The use of techniques such as random sampling, open-ended questions, and objective data analysis can minimize the impact of bias on findings if researchers are aware of these potential sources of bias. The interviewer effect is another potential source of bias in interviewing methods. When a participant’s responses are affected by the interviewer’s gender, race, or age, this is known as the gender effect. Participants may be less likely to provide sensitive or personal information if they feel uncomfortable or intimidated by the interviewer. A participant may be more comfortable and open if the interviewer and participant share similar characteristics.

A biased interview can also be influenced by the context in which it is conducted. A public interview, for instance, may result in the participant feeling self-conscious and less likely to provide honest responses. Participants may also feel pressure to answer questions that align with what they think the interviewer wants to hear if the interview is conducted in a formal setting, such as a doctor’s office.


Interview Method is Time-Consuming

Considering that there is no way to predict how long each interview will take since the questions must be explained, the interviewee must be assured, and the information must be collected, it is a time-consuming technique. It can be time-consuming to conduct an interview as it requires preparing questions, conducting the interview, transcribing the responses, and transcribing the transcript. Travel time may also be a consideration if the interview is conducted in person.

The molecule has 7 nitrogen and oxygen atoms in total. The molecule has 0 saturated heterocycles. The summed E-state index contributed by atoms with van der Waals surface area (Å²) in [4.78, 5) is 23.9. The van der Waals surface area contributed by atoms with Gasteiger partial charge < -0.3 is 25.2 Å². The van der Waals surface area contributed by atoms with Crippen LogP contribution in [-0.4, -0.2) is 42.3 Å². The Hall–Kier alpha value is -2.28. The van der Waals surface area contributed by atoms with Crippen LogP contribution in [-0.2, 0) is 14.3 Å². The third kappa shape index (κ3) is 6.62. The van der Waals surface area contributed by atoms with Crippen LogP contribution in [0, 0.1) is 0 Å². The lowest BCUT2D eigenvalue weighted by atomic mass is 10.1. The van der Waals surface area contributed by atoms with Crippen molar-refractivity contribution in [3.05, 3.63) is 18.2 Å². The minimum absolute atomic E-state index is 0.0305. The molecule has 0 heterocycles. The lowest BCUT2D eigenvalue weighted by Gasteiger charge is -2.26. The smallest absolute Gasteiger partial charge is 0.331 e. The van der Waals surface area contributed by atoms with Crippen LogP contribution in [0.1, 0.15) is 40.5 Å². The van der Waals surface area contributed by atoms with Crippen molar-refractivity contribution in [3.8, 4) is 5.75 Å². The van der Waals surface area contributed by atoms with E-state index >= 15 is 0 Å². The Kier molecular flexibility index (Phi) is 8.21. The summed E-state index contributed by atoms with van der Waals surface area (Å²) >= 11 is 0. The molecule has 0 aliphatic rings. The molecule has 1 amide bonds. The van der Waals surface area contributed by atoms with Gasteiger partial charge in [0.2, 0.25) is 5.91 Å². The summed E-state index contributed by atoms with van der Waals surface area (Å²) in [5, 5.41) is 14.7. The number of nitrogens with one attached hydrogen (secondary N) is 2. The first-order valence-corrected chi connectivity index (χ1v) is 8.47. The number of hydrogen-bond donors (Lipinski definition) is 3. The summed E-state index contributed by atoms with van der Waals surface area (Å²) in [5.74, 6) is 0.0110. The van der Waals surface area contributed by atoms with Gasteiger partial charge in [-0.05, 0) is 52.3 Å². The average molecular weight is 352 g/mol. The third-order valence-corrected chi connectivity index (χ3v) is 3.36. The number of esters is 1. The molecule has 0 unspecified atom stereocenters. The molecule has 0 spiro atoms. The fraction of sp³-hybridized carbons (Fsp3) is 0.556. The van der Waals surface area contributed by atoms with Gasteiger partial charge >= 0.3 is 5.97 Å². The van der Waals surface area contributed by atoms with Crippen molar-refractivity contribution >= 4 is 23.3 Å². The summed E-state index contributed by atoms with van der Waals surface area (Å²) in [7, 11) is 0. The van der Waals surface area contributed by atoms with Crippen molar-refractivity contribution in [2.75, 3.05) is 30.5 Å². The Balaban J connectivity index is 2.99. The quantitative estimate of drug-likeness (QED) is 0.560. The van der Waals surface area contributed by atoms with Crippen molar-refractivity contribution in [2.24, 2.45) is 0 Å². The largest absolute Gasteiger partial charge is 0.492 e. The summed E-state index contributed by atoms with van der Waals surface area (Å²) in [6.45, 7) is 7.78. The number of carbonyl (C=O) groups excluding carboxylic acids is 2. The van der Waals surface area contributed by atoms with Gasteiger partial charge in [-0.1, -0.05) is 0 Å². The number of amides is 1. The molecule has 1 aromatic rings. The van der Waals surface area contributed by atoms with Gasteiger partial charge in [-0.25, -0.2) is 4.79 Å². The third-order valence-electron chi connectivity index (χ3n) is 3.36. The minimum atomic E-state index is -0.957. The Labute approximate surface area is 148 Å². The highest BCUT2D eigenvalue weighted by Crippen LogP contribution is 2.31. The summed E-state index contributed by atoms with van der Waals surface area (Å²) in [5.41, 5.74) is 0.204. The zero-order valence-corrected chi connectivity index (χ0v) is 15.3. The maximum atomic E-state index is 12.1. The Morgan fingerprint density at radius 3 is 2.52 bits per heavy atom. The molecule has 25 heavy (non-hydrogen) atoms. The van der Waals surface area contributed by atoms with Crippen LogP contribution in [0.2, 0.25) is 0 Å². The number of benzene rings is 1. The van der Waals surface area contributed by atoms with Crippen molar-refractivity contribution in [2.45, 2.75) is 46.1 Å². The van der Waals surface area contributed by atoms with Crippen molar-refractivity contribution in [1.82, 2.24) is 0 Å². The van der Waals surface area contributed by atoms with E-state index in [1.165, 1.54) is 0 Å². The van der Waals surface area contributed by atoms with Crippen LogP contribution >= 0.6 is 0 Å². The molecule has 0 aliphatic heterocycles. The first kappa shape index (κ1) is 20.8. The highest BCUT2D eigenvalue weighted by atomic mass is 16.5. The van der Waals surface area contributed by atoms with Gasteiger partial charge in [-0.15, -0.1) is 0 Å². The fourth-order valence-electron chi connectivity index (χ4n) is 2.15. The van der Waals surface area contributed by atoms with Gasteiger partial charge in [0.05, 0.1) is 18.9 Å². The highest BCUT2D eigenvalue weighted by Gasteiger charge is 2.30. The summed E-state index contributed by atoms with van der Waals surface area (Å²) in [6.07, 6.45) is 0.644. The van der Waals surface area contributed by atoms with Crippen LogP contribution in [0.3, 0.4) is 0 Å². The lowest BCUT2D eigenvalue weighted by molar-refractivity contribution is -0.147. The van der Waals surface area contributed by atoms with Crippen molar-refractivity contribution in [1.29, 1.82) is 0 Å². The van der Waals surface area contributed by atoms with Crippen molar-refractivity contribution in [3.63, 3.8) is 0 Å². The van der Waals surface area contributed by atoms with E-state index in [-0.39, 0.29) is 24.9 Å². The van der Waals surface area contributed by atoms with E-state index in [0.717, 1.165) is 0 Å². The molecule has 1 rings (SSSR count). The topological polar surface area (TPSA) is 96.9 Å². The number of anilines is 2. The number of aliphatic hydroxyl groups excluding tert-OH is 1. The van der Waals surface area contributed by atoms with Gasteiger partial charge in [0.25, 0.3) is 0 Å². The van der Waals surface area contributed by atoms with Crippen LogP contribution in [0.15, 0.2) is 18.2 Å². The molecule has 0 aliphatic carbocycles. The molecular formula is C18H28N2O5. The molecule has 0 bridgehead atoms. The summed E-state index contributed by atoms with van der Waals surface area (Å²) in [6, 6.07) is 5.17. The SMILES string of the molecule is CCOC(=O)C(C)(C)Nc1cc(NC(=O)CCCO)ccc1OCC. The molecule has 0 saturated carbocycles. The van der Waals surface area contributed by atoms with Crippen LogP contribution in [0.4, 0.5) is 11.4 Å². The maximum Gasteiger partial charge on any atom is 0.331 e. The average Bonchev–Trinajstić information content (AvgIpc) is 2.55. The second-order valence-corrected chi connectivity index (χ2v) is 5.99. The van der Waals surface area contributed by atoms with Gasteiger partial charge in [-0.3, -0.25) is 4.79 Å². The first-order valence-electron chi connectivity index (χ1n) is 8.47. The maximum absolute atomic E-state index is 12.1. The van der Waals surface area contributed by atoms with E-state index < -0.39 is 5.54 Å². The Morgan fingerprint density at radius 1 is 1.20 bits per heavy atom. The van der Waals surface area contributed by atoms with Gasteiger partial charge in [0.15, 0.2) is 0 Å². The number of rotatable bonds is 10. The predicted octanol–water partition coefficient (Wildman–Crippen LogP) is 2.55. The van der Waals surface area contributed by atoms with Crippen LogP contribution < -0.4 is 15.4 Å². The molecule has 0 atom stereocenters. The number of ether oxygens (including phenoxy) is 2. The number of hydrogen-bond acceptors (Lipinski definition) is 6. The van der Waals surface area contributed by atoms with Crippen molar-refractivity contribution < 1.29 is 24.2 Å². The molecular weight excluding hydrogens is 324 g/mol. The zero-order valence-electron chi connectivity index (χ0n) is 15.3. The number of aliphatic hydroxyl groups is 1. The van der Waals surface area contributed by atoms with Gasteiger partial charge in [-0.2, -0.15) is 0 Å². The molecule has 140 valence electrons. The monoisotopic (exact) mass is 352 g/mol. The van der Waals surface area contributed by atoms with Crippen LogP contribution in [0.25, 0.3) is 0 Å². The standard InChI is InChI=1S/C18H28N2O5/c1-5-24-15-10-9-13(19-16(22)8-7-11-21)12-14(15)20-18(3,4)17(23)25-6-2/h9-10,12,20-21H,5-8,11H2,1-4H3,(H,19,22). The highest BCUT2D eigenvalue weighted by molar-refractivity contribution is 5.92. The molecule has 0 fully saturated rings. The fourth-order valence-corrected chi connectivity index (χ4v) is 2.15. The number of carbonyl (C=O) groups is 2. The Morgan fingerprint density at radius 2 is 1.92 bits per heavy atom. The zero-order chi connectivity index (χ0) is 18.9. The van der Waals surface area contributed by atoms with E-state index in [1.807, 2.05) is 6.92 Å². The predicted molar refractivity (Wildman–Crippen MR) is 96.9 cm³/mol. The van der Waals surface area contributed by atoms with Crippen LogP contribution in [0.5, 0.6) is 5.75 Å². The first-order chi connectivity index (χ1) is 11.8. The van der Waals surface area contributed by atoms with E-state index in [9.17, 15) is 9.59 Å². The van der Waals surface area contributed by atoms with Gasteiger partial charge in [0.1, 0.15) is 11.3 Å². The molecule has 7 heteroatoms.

The time spent analyzing and interpreting data can also increase if the researcher conducts multiple interviews. These challenges notwithstanding, interviews can provide valuable insights and in-depth information that other methods might not be able to deliver.

  • In the case of distance or unavailability of participants, scheduling interviews can take a considerable amount of time.
  • Developing relevant, clear, and informative questions can also take a considerable amount of time for the researcher.
  • If the interview is long and a large number of people participate, conducting the interview can take a long time.
  • If the interview was conducted in person, it can take considerable time to transcribe or record the responses.
  • It may take more time to conduct an interview in-person due to travel time.
  • It takes time to analyze and interpret the data obtained from the interviews, especially if more than one interview is conducted.
  • While interviews have their challenges, they can nevertheless provide valuable insights and in-depth information.

Expertness required

Interview Method can lead to High Level of Expertise